• Vol. 10
  • Chapter 12
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The wait

I'd been staring down that path for what felt like years. When Masie ran past the gate, closely followed by Charlie, I knew they’d be back soon. Soon. I stared down at my watch – 25 past. I watched as the hour hand slowly crept around the face, taunting as it neared closer to the hour. Where were they? The orchard was only down the road; it took me a few minutes to hobble there and back. Where were they? In the distance I could hear the church bells ringing, the yapping of a dog followed by faint laugher.

“Masie,” I called. “You know your mother doesn’t want you two staying out without lunch.” Again, muffled giggling followed but no reply.

“Charlie! Come on, she'll be worried!” Still, nothing. I begin to wander around the garden, peering through the trees, hoping to catch a glimpse of them. It was futile. Every time I saw a glint of their golden hair, I’d spin around only for it to be a bird taking flight. The crunch of leaves was nothing more than a mouse in the underbrush; the whistle in the air nothing more than the wind whipping past. As I was approaching the gate, resigned to having hunt for them myself, I spotted them. Skipping arm in arm with a basket of apples in each free hand.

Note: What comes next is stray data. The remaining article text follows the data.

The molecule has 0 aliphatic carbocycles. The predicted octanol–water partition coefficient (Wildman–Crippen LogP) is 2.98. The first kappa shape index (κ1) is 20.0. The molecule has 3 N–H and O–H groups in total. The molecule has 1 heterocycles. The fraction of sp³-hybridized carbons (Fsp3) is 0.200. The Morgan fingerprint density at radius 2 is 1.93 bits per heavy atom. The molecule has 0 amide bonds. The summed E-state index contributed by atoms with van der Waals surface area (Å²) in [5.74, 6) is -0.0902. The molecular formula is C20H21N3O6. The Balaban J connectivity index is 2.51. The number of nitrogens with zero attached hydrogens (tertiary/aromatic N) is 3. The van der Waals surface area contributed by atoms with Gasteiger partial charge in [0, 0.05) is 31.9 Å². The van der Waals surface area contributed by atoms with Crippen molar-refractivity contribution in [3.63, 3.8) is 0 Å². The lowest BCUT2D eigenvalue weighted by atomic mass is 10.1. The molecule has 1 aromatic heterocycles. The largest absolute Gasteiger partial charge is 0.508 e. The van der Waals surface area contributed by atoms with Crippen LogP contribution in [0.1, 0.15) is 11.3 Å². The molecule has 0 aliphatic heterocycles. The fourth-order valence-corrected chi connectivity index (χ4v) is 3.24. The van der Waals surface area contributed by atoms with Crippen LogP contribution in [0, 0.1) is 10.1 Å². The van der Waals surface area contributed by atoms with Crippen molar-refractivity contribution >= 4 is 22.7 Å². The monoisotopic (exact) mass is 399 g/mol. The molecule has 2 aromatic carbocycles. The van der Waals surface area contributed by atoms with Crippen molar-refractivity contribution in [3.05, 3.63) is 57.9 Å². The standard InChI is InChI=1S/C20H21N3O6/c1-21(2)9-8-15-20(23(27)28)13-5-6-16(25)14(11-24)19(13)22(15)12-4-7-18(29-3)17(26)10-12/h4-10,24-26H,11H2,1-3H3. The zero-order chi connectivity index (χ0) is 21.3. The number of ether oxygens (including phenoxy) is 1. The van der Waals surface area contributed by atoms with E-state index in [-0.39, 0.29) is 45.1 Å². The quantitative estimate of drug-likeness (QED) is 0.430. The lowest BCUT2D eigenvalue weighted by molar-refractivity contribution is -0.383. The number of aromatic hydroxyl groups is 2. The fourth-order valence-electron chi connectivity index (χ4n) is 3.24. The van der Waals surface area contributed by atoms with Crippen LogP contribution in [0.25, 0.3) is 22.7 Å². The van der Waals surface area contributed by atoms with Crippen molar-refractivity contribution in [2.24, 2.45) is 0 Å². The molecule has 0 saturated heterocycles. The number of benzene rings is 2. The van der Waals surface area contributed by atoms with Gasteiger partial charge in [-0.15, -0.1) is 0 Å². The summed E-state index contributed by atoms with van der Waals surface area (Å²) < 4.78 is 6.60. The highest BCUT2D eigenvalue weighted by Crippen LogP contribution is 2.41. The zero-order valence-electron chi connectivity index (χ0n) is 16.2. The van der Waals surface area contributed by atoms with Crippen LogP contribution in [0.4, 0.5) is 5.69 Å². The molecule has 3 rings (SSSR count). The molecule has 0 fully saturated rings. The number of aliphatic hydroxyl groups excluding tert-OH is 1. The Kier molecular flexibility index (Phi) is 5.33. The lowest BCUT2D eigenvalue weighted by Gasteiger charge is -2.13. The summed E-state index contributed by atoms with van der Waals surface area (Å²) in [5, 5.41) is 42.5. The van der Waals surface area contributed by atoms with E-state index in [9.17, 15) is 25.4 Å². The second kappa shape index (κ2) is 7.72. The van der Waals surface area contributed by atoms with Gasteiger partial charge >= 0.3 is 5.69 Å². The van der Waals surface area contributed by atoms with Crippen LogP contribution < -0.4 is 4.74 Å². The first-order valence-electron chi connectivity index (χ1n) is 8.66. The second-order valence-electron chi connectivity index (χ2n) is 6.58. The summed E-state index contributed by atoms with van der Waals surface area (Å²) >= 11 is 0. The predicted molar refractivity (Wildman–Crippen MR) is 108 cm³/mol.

“Grandfather!” Masie called out, face beaming in excitement. “We saw a deer and her baby and–"
I started chuckling to myself – of course! They always got distracted by nature. “Well, that must’ve been a good adventure! Now, let’s check the weight of these apples, shall we.”

Masie headed to the scales, reaching up to the blue bag and starting to tip the apples into it. Before I could follow, Charlie stopped me, abruptly


The wait

tugging on my sleeve.

“Weight of the apples? But we picked them when they are still ripe!”

Looking down at him, pure confusion plastered on my face, he continued: “They didn’t have to wait! We were there for when they were ready.”

Still confused, I tried to work out what he was saying. As it dawned on me, Masie started giggling again.

“He’s been doing this every time I said we needed to hurry up! Got concerned they were getting bored so went to pick some more!” By this time Masie was struggling to keep herself upright – doubled over with laughter, the apples were beginning to spill everywhere. Charlie looked up at me, so fiercely determined to prove that he hadn’t taken too long and was trying to help.

Pulling him close in a hug, I explained the differences whilst trying not to make him feel silly – I think it worked, since he jumped up to go help Masie collect the fallen apples so they could find the weight.

“We should do this more often! That way, you won’t have to wait so long, Grandpa, and we can still find the apple's weight!"